Monday, December 28, 2015

Villa Moeller in Vienna: Solving a Historical Puzzle

Sometimes our work in the ISA doesn't concern national issues or peace treaties, but it is no less fascinating for that. Many requests to us for documents relate to land ownership and property transfers, which are of great importance to the people concerned. Here we tell how long forgotten files helped to solve a historical puzzle about a house owned by the state of Israel in Vienna.

At the beginning of October we were approached by Ms. Talya Lador-Fresher, who was about to take up her post as Israel's ambassador to Austria. She wanted information about the early years of Israel's relations with Austria, established on consular level in 1949 while the country was still under Allied occupation. For some reason she was particularly interested in the residence of the Israeli representative in Vienna. When we met, she explained that she had heard in the ministry that the house was given to the state by Hans Moeller, who owned it before it was confiscated by the Nazis.  Moeller belonged to a family of Jewish industrialists from Bohemia which founded the famous ATA textile firm near Haifa. He tried to get the building returned after the war, but the municipality of Vienna demanded a large sum in unpaid back taxes….In frustration, he decided to give the house to the state and let the Foreign Ministry deal with it. Talya was looking for proof of the story.

Hans Moeller in his office at ATA,  1962. Photograph:Wikipedia
One of the people who told her about the building was the ex-ambassador to Vienna, Mr. Yoel Sher, who used to work at the ISA. He told us that he had tried to find evidence here whether the Israeli government actually paid the taxes, but without success. This was another question we wanted to answer. 

Villa Moeller in Vienna. Photograph: Wikipedia
A quick check on the Internet revealed that the house, known as Villa Moeller, is well known in the history of architecture. It was designed by the important Modernist architect Adolf Loos in 1928, according to his theory of Raumplan. Loos said in 1930: "My architecture is not conceived in plans, but in spaces (cubes). I do not design floor plans, facades, sections. I design spaces. For me, there is no ground floor, first floor, etc. ... For me, there are only contiguous, continual spaces, rooms, anterooms, terraces, etc. Storeys merge and spaces relate to each other." The exterior, a white cubic façade, displays Loos' theory in his 1908 essay, "Ornament and Crime", in which he criticized decorated surfaces. He wanted to distinguish between the outside, where the view could be seen by the public eye, and the inside, the private spaces of those who lived there. In contrast to the simple exterior, the interior was decorated with comfortable furniture and marble and wood surfaces.
The interior of Villa Moeller today. Photograph: Talya Lador-Fresher
 From our experts on the Archives catalogue and on Foreign Ministry documents we learned that every embassy or legation abroad has a file on legal matters. Sure enough, in a file marked "State property abroad: Vienna"(MFA 1836/17) we found a note from December 1950 stating that the house was given to the state by Hans Moeller, the owner (at that time manager) of the ATA firm. The state had paid 45,000 schillings, a good deal of money at that time, to clear outstanding debts. So it seems that the back taxes were paid! According to another document, from September 1954,  the villa consists of 13 living rooms, with bathrooms, store rooms and balconies. The file also includes a copy of the Austrian land register.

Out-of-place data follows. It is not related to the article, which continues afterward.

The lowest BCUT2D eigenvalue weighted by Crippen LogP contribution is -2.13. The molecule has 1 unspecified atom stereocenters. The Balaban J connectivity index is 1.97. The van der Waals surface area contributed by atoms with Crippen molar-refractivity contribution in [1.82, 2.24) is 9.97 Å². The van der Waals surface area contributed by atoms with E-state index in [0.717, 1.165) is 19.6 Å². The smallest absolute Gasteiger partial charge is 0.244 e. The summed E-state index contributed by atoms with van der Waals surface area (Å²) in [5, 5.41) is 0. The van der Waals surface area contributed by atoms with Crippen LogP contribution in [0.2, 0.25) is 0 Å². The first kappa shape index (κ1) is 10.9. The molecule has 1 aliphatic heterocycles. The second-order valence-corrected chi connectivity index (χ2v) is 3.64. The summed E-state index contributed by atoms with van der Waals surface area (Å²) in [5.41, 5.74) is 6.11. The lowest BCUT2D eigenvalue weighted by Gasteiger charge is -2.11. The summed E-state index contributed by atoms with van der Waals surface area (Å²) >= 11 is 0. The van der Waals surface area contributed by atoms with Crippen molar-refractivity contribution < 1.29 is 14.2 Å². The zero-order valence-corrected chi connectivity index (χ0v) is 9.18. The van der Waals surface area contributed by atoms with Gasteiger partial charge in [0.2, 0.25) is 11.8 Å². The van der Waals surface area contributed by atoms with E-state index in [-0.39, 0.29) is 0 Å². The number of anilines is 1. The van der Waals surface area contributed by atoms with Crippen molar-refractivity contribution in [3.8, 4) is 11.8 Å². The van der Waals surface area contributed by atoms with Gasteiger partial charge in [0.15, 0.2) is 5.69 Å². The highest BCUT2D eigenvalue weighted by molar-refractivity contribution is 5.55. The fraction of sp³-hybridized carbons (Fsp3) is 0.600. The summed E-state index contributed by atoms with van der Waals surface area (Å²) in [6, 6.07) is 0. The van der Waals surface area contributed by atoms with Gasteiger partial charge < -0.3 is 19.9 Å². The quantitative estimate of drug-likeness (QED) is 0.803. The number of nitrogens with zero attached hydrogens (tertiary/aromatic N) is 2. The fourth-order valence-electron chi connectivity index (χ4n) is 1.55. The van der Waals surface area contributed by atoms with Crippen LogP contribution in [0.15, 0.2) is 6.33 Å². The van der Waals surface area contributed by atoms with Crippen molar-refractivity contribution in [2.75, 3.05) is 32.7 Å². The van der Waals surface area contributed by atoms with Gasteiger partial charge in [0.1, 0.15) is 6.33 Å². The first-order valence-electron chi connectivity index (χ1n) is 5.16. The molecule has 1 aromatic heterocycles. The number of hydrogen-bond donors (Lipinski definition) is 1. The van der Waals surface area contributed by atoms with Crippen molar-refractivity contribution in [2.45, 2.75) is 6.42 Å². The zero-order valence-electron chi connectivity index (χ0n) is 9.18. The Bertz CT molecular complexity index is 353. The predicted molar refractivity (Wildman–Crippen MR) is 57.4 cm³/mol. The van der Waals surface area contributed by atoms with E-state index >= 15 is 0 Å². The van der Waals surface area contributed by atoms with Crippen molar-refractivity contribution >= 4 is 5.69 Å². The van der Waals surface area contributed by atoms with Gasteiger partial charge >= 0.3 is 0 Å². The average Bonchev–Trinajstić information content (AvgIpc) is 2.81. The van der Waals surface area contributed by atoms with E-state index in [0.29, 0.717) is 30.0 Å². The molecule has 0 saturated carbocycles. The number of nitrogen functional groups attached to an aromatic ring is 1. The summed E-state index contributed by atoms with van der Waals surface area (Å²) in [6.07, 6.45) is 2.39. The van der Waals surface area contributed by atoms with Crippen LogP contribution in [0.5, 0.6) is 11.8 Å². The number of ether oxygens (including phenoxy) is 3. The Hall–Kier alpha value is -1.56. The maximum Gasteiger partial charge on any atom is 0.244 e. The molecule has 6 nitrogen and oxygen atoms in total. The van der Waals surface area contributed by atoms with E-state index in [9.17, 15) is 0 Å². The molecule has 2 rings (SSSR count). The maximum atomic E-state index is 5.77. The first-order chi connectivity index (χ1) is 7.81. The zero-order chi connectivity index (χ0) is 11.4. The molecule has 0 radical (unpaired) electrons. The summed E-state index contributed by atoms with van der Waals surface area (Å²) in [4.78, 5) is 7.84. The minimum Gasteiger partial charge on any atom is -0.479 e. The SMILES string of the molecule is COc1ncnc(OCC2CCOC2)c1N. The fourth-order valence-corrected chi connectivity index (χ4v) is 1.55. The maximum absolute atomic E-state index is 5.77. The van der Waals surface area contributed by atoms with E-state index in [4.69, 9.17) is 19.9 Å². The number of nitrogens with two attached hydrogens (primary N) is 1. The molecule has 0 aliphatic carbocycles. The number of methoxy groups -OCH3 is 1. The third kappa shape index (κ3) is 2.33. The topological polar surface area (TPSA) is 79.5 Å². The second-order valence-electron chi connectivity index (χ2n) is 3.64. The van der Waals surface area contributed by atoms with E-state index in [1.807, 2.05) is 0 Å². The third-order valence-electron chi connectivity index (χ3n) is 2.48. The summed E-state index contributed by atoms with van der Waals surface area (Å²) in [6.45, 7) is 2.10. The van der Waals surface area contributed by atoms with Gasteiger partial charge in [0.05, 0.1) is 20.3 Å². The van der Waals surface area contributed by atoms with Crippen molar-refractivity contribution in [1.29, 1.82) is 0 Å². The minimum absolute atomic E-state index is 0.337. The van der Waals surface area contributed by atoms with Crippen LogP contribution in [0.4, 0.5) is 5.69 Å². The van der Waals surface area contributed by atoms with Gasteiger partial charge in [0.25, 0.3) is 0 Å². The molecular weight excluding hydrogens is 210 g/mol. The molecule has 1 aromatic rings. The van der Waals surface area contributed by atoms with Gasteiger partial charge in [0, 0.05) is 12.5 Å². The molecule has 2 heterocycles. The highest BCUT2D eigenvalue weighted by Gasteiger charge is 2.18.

The house was in a poor state and needed extensive refitting. The first Israeli consul in Vienna was Dr. Kurt Daniel Lewin and, according to his successor, Arye Eshel, he saw his appointment as temporary and did little to deal with the problem. On his arrival , Eshel wrote a long letter to the Foreign Ministry (File MFA 2515/4) describing the situation. In his words, the building was a "magnificent shell with an interior which resembled a room in a  kibbutz hut". The large garden was a field of thistles, and the staff quarters had been occupied since 1945 by the family of a Viennese Communist  persecuted by the Nazis. Eshel warned that even after renovation upkeep of the house would be very expensive, and added wistfully that a furnished 4 room apartment would cost no more than 2,000 schillings per month, especially as the "future of the country and the city are lost in the mist." Despite the austerity in force in Israel in 1950, the Ministry decided on the renovations.
 The garden of Villa Moeller today. Photograph: Talya Lador-Fresher
Post war Vienna, which was divided into Soviet and Western zones, was a centre of espionage and intrigue. Alongside the more mundane subjects of restitution of Jewish property and commercial relations with Austria, the Israeli consulate also dealt with ties with Eastern Europe and efforts to help Jews from these countries get to Israel, sometimes using smugglers and black marketeers  reminiscent of  the characters in the famous film The Third Man, which was recently re-released.

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